Objectives: To estimate cumulative live birth rates (CLBRs) following repeated assisted reproductive technology (ART) ovarian stimulation cycles, including all fresh and frozen/thaw embryo transfers (complete cycles).
Design, setting and participants: Prospective follow-up of 56 652 women commencing ART in Australian and New Zealand during 2009–2012, and followed until 2014 or the first treatment-dependent live birth.
Main outcome measures: CLBRs and cycle-specific live birth rates were calculated for up to eight cycles, stratified by the age of the women (< 30, 30–34, 35–39, 40–44, > 44 years). Conservative CLBRs assumed that women discontinuing treatment had no chance of achieving a live birth if had they continued treatment; optimal CLBRs assumed that they would have had the same chance as women who continued treatment.
Results: The overall CLBR was 32.7% (95% CI, 32.2–33.1%) in the first cycle, rising by the eighth cycle to 54.3% (95% CI, 53.9–54.7%) (conservative) and 77.2% (95% CI, 76.5–77.9%) (optimal). The CLBR decreased with age and number of complete cycles. For women who commenced ART treatment before 30 years of age, the CLBR for the first complete cycle was 43.7% (95% CI, 42.6–44.7%), rising to 69.2% (95% CI, 68.2–70.1%) (conservative) and 92.8% (95% CI, 91.6–94.0) (optimal) for the seventh cycle. For women aged 40–44 years, the CLBR was 10.7% (95% CI, 10.1–11.3%) for the first complete cycle, rising to 21.0% (95% CI, 20.2–21.8%) (conservative) and 37.9% (95% CI, 35.9–39.9%) (optimal) for the eighth cycle.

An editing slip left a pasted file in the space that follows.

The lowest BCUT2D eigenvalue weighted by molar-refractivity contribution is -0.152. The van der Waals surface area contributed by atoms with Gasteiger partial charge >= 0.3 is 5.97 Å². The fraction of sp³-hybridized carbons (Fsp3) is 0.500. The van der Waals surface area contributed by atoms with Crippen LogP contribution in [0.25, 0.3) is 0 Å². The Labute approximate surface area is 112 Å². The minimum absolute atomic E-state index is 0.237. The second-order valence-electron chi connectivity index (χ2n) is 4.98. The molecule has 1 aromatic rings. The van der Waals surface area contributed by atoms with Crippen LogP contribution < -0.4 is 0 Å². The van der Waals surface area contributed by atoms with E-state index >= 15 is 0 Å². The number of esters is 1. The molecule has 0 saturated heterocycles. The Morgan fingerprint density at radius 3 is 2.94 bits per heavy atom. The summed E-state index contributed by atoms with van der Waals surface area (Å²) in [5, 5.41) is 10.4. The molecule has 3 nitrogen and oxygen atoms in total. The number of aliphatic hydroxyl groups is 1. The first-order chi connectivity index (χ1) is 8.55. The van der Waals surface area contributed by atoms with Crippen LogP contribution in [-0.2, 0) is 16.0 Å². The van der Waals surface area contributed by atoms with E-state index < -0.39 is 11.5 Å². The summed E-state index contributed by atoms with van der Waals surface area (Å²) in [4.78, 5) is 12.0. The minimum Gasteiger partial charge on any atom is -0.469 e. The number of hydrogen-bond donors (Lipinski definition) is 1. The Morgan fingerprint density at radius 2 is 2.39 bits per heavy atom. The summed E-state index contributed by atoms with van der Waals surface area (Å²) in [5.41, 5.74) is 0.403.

Conclusion: CLBRs based on complete cycles are meaningful estimates of ART success, reflecting contemporary clinical practice and encouraging safe practice. These estimates can be used when counselling patients and to inform public policy on ART treatment.
- 1. Inhorn MC, Patrizio P. Infertility around the globe: new thinking on gender, reproductive technologies and global movements in the 21st century. Hum Reprod Update 2015; 21: 411-426.
- 2. Herbert DL, Lucke JC, Dobson AJ. Infertility, medical advice and treatment with fertility hormones and/or in vitro fertilisation: a population perspective from the Australian Longitudinal Study on Women’s Health. Aust N Z J Public Health 2009; 33: 358-364.
- 3. Dyer S, Chambers GM, de Mouzon J, et al. International Committee for Monitoring Assisted Reproductive Technologies world report: assisted reproductive technology 2008, 2009 and 2010. Hum Reprod 2016; 31: 1588-1609.
- 4. Harris K, Fitzgerald O, Paul R, et al. Assisted reproduction technology in Australia and New Zealand 2014. Sydney: National Perinatal Epidemiology and Statistics Unit, University of New South Wales, 2016. https://npesu.unsw.edu.au/sites/default/files/npesu/data_collection/Assisted%20reproductive%20technology%20in%20Australia%20and%20New%20Zealand%202014_0.pdf (accessed May 2017).
- 5. Centers for Disease Control and Prevention, American Society for Reproductive Medicine, Society for Assisted Reproductive Technology. 2013 Assisted reproductive technology fertility clinic success rates report. Atlanta: US Department of Health and Human Services, 2015. https://www.cdc.gov/art/pdf/2013-report/art-2013-fertility-clinic-report.pdf (accessed May 2017).
- 6. Kupka MS, D’Hooghe T, Ferraretti AP, et al. Assisted reproductive technology in Europe, 2011: results generated from European registers by ESHRE. Hum Reprod 2016; 31: 1638-1652.